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Twenty year jail sentence for Chongqing crime boss accused of instigating strike in his own taxi company

Have Chongqing’s prosecutors been watching too many episodes of The Sopranos? I ask merely because the latest installment in the Chongqing crime boss trials that have gripped the nation over the last few weeks has all the hallmarks of HBO’s award-winning drama series - corrupt politicians, crooked businessmen and vicious gangsters conspiring to organize strikes and monopolize the market.

As urbanization continues, will Cantonese and dialect usage increase?

A recent South China Morning Post article points towards a limited revival in the fortunes of Cantonese in Shenzhen. As it is now, many migrant workers to Guangdong come from the broad Mandarin-speaking areas of China in the northern and south-western parts of the country. Generally speaking, they are unable to learn the local language, due to lack of classes and the large amount of time that they spend working. However, some of the children of migrant workers − the second generation of migrant workers who have often grown up in the cities – are enthusiastic to speak Cantonese in Shenzhen, partly as a way of asserting their new identity as Shenzheners.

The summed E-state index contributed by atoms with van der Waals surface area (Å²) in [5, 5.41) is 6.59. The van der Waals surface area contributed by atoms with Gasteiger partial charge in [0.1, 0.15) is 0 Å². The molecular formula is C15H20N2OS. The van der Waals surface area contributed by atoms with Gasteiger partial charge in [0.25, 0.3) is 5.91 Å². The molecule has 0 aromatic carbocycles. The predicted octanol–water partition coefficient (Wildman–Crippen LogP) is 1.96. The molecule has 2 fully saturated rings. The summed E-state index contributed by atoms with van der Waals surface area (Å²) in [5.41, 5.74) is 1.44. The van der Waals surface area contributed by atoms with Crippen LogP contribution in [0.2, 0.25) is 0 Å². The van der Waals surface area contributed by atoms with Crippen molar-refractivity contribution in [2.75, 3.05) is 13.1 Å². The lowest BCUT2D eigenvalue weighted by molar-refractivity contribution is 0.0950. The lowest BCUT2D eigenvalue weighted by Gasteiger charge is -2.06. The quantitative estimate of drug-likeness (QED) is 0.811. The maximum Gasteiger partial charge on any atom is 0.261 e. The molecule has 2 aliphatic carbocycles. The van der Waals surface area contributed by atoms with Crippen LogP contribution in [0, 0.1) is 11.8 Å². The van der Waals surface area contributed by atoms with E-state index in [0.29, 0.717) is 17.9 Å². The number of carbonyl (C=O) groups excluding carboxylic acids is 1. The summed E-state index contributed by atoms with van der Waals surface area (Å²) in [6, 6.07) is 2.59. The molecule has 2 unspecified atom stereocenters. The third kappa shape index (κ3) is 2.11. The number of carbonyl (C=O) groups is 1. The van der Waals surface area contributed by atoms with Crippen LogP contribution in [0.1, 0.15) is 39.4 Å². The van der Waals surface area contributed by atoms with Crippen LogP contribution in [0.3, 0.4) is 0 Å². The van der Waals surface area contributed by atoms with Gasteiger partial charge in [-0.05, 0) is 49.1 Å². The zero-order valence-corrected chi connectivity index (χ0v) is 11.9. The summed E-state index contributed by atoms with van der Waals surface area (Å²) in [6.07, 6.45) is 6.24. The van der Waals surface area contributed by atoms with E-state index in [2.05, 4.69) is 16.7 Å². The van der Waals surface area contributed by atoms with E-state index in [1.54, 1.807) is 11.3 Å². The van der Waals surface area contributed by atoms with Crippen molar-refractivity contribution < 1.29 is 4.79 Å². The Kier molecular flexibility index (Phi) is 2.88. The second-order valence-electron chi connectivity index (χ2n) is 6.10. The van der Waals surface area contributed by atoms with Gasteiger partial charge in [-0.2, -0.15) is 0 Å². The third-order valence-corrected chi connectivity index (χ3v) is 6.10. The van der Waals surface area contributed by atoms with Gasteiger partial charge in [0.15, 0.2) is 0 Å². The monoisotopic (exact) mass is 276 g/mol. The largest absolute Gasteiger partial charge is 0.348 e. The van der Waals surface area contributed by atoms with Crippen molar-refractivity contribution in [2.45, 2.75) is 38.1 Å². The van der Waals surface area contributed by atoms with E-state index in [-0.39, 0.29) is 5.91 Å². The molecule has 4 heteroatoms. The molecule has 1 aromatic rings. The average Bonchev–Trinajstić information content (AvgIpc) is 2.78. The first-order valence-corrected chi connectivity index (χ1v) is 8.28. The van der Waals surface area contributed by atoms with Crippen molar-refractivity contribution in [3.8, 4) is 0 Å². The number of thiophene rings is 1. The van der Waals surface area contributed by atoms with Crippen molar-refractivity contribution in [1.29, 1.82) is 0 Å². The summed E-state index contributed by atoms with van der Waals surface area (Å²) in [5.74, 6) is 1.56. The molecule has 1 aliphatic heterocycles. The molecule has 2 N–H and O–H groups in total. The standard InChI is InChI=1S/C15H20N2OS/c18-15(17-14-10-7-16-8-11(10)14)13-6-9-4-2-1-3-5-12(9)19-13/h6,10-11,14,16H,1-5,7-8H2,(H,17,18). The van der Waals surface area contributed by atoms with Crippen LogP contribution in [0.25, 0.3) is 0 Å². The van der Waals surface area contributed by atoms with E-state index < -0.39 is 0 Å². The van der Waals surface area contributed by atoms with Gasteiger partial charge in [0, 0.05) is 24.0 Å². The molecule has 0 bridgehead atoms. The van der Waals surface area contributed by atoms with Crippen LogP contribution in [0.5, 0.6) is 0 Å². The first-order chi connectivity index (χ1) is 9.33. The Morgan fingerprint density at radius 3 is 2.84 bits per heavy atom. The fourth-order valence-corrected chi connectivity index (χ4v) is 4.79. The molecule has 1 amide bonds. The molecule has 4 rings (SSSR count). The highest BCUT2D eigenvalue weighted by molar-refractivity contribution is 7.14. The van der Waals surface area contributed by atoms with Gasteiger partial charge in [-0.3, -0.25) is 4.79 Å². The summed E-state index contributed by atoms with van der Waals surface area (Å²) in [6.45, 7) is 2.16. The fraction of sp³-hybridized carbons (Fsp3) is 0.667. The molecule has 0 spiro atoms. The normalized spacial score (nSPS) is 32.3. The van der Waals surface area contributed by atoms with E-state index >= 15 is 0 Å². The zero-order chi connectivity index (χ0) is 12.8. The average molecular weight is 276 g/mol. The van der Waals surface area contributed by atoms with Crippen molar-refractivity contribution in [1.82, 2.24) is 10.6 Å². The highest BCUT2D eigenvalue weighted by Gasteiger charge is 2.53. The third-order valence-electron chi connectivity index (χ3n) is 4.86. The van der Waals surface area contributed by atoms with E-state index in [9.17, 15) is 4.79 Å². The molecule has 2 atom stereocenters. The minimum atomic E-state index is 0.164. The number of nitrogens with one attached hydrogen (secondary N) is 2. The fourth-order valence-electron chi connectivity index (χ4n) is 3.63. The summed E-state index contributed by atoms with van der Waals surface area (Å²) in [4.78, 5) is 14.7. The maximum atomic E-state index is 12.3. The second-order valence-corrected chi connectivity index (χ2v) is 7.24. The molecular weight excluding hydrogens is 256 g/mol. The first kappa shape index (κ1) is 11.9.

President Bill Clinton, Reform of People’s Congresses, and Equality in China